Cytisine

Cytisine

Cytisine is an alkaloid having a brute or molecular formula: C11H14N2O.
Cytisine occurs naturally in various plant genera, such as Laburnum and Cytisus from the Fabaceae family.
This molecule has found, especially in recent times, an enhancement among the drugs used to help tobacco cessation.
Cytisine derives mainly from a plant, Laburnum anagyroides Medik., 1787, which is best known as laburnum, for the large yellow pendulous flowers that appear in the month of May. In poison control centers it is mentioned among the plants to pay attention to because it is toxic if ingested, but the cytisine that was obtained already in the nineteenth century was used to produce medicaments and syrups against a wide range of ailments, from cough to constipation. However, it is necessary to arrive at the 1960s, especially in Eastern European countries, when it began to be studied in the fight against smoking. Everything would have started from the experience of Russian soldiers who during the Second World War, having no tobacco, smoked laburnum leaves.

Thus, the first studies on cytisine were started, important confirmations arrived and, for some years, its use has also been spreading in Western Europe.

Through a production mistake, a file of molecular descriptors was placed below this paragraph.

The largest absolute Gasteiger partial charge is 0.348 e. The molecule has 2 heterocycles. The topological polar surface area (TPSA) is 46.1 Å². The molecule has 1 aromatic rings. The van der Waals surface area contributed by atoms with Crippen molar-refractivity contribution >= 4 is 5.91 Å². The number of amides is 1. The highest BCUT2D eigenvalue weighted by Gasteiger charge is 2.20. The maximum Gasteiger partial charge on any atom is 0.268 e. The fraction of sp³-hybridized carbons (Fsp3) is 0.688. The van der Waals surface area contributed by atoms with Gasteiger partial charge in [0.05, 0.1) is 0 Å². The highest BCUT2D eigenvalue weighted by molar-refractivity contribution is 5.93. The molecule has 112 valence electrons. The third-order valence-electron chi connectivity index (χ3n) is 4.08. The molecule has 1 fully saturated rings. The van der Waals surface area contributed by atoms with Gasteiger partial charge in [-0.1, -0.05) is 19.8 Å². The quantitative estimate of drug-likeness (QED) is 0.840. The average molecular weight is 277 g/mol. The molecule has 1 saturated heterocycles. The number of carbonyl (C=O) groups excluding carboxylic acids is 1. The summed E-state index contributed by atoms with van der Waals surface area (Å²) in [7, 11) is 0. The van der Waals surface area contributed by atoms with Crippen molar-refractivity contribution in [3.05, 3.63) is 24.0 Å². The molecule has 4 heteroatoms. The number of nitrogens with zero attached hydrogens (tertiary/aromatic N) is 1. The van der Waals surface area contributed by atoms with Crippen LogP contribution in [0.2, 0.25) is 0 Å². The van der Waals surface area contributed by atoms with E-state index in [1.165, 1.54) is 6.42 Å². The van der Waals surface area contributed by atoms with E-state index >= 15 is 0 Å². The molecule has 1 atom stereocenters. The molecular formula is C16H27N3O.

Cytisine acts as a partial nicotine agonist, with a mechanism similar to that of another anti-smoking drug, varenicline. It acts on the nicotine brain receptors, “deceiving” them, and helping to mitigate the effects of abstinence when you stop smoking and facilitating the gradual abandonment of cigarettes.
However, taking cytisine can cause side effects such as nausea, bloating, increased appetite and sleepiness, among the most frequent. However, it is a molecule of relative and recent study of which further research and verification must be carried out.

Warning: The information shown is not medical advice and may not be accurate. The contents are for illustrative purposes only and do not replace medical advice.




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